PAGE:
Sunday, June 26, 2016

Does Your Organisation Encourage Learning From Failure?

Whether your organisation learns from failure will be very much dependent on your organisations leadership and the culture they have created. I’d suggest that the stronger and more confident the leadership, the more likely the organisation will have a culture that encourages ‘innovation’, is not risk averse and responds positively to failure – though not if the failure reoccurs.
It’s the organisations that have weak leadership – those people over promoted or promoted based on past performance – where risk aversion is the norm, and failure is a word that you only hear whispered in hallowed corridors and never openly discussed or debated as a ‘tool’ for organisational, team and individual learning and development.
In an article by Julian Birkinshaw and Martine Haas entitled ‘Increase Your Return on Failure’ (Harvard Business Review, May, 2016) they suggest that “though leaders know that they must tolerate and even embrace failure in the pursuit of innovation and growth, most will still do anything they can to avoid it” (p.91), yet when something doesn’t go as planned, it’s an opportunity to challenge your default beliefs and adjust accordingly. Birkenshaw and Haas recommend spelling out what the project has taught you about each of the following;
1. Your Organisations Strategy, Culture, and Process;
2. Your Organisations Leadership Style:
3. Yourself and Your Team;
4. Your Focus on Proactive/Reactive Planning and Re-Planning; and
5. Your Approach Future Projects and Trends – i.e. Key Learning Points.
Birkenshaw and Hass highlight how venture capital firms are very disciplined about examining their ‘failure review process’ by asking direct questions like, are we learning from every unsuccessful endeavour? Are we sharing these lessons across the organisation? And is this helping us improve our strategy and execution? (p.93).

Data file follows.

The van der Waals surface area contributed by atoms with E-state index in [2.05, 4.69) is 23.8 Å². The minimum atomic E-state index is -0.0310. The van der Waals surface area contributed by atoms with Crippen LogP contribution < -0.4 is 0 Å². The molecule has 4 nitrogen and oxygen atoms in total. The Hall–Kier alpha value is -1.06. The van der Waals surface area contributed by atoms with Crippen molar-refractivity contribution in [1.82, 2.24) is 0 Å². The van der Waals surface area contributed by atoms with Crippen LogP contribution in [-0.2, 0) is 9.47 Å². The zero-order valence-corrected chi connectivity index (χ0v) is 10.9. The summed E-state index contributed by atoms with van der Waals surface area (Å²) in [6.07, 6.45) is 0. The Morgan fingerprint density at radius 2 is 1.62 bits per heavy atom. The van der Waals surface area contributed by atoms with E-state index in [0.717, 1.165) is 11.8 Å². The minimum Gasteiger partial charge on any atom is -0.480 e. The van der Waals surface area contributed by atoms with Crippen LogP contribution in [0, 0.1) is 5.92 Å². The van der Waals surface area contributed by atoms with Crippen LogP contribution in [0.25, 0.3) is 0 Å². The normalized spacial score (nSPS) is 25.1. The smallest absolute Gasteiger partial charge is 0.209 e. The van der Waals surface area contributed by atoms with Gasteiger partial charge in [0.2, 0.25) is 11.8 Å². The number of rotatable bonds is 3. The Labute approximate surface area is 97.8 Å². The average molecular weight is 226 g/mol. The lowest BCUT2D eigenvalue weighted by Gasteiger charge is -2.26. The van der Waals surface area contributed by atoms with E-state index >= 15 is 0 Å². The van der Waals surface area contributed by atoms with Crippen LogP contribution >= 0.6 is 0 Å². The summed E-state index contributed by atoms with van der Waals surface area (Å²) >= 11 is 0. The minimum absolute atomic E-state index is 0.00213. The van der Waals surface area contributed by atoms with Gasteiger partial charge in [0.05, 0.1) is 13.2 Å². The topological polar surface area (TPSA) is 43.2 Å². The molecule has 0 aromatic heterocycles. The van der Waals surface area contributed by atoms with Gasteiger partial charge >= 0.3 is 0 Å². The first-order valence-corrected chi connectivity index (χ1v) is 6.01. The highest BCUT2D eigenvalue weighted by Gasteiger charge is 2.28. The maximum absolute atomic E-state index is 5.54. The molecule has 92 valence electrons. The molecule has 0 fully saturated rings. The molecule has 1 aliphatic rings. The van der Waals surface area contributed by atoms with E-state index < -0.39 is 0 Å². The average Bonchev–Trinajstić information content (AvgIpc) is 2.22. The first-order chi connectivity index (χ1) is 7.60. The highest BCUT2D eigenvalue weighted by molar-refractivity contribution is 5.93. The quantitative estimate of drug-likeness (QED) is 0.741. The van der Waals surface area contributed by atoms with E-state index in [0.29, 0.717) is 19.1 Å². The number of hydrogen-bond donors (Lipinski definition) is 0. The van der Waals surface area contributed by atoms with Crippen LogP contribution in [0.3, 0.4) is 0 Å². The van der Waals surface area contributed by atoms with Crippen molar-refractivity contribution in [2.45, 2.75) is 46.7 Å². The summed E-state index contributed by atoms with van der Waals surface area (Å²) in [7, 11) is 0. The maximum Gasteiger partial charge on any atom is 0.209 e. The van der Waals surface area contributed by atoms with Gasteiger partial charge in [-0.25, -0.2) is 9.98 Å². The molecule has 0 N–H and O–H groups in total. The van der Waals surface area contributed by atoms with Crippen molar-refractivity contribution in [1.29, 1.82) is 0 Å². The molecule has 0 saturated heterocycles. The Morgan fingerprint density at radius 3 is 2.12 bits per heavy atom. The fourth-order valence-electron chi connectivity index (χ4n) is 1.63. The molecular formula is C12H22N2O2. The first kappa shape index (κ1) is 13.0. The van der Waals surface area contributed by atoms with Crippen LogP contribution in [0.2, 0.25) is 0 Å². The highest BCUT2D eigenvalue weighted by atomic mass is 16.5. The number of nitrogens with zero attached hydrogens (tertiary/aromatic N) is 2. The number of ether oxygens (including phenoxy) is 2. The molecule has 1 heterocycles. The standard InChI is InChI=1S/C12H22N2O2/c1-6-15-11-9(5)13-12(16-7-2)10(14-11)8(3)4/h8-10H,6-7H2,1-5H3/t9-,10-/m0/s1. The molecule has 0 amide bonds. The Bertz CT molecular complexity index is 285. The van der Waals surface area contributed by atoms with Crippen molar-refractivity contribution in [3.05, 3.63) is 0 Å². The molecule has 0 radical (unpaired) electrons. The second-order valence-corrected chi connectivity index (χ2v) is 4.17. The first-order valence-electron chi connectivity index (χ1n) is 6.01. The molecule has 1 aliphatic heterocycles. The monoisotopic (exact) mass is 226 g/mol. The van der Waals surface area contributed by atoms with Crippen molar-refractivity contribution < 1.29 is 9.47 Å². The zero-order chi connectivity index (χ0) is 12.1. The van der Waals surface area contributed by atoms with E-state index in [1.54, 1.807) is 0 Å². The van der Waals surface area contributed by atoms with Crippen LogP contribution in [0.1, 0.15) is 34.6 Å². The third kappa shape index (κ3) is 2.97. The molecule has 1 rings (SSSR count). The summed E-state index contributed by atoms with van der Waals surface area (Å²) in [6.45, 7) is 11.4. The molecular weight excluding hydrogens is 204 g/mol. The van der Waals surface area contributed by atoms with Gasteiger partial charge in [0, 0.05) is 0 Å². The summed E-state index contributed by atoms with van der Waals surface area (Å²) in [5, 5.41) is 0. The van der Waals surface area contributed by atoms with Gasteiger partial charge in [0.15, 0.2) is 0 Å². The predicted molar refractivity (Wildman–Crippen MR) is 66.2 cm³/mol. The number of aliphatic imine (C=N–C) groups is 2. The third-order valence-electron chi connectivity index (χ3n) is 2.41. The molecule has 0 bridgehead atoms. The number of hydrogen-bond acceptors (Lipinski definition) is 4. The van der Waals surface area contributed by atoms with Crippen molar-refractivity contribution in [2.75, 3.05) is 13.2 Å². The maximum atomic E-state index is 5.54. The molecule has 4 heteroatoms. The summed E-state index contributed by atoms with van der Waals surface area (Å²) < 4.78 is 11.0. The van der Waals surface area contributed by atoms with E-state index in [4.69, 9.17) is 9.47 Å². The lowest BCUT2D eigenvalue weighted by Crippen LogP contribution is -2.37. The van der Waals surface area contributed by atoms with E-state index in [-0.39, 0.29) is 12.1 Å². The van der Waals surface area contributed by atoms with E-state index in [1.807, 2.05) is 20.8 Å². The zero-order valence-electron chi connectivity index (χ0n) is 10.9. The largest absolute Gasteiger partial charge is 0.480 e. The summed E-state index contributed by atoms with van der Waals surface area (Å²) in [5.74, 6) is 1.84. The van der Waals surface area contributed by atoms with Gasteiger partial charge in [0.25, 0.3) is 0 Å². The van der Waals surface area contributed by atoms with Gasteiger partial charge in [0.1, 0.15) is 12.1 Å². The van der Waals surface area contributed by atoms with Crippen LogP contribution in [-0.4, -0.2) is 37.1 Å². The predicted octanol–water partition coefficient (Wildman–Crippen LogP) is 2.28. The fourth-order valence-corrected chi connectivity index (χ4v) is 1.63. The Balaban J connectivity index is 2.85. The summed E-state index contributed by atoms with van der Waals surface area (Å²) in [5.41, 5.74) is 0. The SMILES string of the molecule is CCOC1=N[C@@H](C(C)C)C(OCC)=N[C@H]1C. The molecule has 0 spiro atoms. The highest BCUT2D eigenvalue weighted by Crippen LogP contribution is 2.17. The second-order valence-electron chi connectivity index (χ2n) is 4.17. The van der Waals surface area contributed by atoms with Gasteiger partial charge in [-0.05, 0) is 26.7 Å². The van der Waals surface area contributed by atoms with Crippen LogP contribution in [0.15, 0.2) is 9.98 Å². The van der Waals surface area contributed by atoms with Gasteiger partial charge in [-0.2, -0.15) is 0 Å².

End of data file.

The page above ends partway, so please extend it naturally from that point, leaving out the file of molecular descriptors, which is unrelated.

Arrogance is a ‘common and historical’ block to both seeing and accepting failure. Edward J Smith the captain of the Titanic famously said when asked how he could best describe his nearly 40 years at sea just before that fateful voyage – “Uneventful. I have never been in an accident and I have never seen but one vessel in distress in all my years at sea. I have never seen a wreck and have never been wrecked, nor have I ever been in any predicament that threatened to end in any sort of disaster of any sort.” This arrogance was so strong that it perpetuated throughout the whole crew, to the extent that a steward on the Titanic when asked if it was true that the ship was unsinkable, replied “Madam, God himself could not sink this ship.”
Pamela Waymack stated in her 2006 article, “management’s overconfidence and failure to see its own vulnerability contributed to the sinking of the Titanic. Neither historic track record nor size and prowess are a match for a market in flux. We cannot assume that our organisations are invincible. A seaworthy captain with a spotless record for 40 years was no match for a field of icebergs,” (p.41).
One thing that is certain in today’s turbulent global economy is that markets are nearly constantly in flux – and to stay ahead, or even just to stay in business, organisations can’t be scared to fail occasionally and embrace must be mature enough to see failure as an integral part of their forward thinking strategy. Having a workforce that isn’t frightened to be innovative and think ‘for’ the organisation is worth its weight in gold.
We have to remember that as humans we are actually used to learning from failure – as innocent children we learn so much from failure, like touching that hot stove to falling off our bikes. We have a natural internal failure assessment process seemingly from when we are born – so it is already part of our DNA – and only poor organisational cultures or bad leaders inhibit and scare us into hiding from failure. If you’ve ever worked for an organisation that doesn’t accept failure – then you’ll remember the psychological impact this had on you as an employee and how your productivity, motivation and general engagement is negatively affected. In these situations it’s a lose-lose for all involved – though the leadership sadly never seem to recognises it.
As Birkenshaw and Haas conclude “failure is less painful when you extract the maximum value from it. If you learn from each mistake, large and small, share those lessons, and periodically check that these processes are helping your organisation move more efficiently in the right direction, your return on failure will skyrocket,” (p.93) 
Birkenshaw, J. and Hass, M. (2016). Increase Your Return on Failure. Harvard Business Review, May, p.88 – 93.
Waymack, P. (2006). Managing the ice in the waters ahead: Lessons from the Titanic. HFM, Vol 60, Issue 7, p.38-41.